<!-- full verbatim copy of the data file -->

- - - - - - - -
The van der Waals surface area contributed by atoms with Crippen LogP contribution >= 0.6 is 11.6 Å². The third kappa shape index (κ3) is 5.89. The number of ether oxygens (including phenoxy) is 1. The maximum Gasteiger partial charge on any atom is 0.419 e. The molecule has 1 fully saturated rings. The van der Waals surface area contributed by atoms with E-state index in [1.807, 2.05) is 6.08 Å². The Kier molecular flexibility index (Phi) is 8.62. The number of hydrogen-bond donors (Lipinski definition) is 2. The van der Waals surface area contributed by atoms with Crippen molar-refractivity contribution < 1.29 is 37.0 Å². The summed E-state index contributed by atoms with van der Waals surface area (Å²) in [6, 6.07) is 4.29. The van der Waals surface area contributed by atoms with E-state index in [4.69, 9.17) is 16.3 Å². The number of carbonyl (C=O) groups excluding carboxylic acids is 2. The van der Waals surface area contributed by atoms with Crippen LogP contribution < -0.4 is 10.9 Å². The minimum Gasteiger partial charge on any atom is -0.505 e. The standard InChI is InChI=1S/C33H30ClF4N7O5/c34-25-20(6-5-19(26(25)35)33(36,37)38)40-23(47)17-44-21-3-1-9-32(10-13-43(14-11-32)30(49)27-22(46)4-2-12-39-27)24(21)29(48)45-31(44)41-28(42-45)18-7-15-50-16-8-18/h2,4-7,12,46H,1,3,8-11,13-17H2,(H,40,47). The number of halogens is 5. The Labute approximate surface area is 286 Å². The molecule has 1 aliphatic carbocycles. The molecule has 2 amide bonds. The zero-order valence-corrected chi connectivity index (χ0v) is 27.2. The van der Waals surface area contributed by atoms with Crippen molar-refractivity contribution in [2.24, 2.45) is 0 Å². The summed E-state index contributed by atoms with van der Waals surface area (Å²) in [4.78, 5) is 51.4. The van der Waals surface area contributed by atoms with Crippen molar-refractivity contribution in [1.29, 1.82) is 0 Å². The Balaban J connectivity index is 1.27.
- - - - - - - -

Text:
The van der Waals surface area contributed by atoms with Crippen LogP contribution >= 0.6 is 11.6 Å². The third kappa shape index (κ3) is 5.89. The number of ether oxygens (including phenoxy) is 1. The maximum Gasteiger partial charge on any atom is 0.419 e. The molecule has 1 fully saturated rings. The van der Waals surface area contributed by atoms with E-state index in [1.807, 2.05) is 6.08 Å². The Kier molecular flexibility index (Phi) is 8.62. The number of hydrogen-bond donors (Lipinski definition) is 2. The van der Waals surface area contributed by atoms with Crippen molar-refractivity contribution < 1.29 is 37.0 Å². The summed E-state index contributed by atoms with van der Waals surface area (Å²) in [6, 6.07) is 4.29. The van der Waals surface area contributed by atoms with E-state index in [4.69, 9.17) is 16.3 Å². The number of carbonyl (C=O) groups excluding carboxylic acids is 2. The van der Waals surface area contributed by atoms with Crippen LogP contribution < -0.4 is 10.9 Å². The minimum Gasteiger partial charge on any atom is -0.505 e. The standard InChI is InChI=1S/C33H30ClF4N7O5/c34-25-20(6-5-19(26(25)35)33(36,37)38)40-23(47)17-44-21-3-1-9-32(10-13-43(14-11-32)30(49)27-22(46)4-2-12-39-27)24(21)29(48)45-31(44)41-28(42-45)18-7-15-50-16-8-18/h2,4-7,12,46H,1,3,8-11,13-17H2,(H,40,47). The number of halogens is 5. The Labute approximate surface area is 286 Å². The molecule has 1 aliphatic carbocycles. The molecule has 2 amide bonds. The zero-order valence-corrected chi connectivity index (χ0v) is 27.2. The van der Waals surface area contributed by atoms with Crippen molar-refractivity contribution in [2.24, 2.45) is 0 Å². The summed E-state index contributed by atoms with van der Waals surface area (Å²) in [4.78, 5) is 51.4. The van der Waals surface area contributed by atoms with Crippen molar-refractivity contribution in [1.29, 1.82) is 0 Å². The Balaban J connectivity index is 1.27.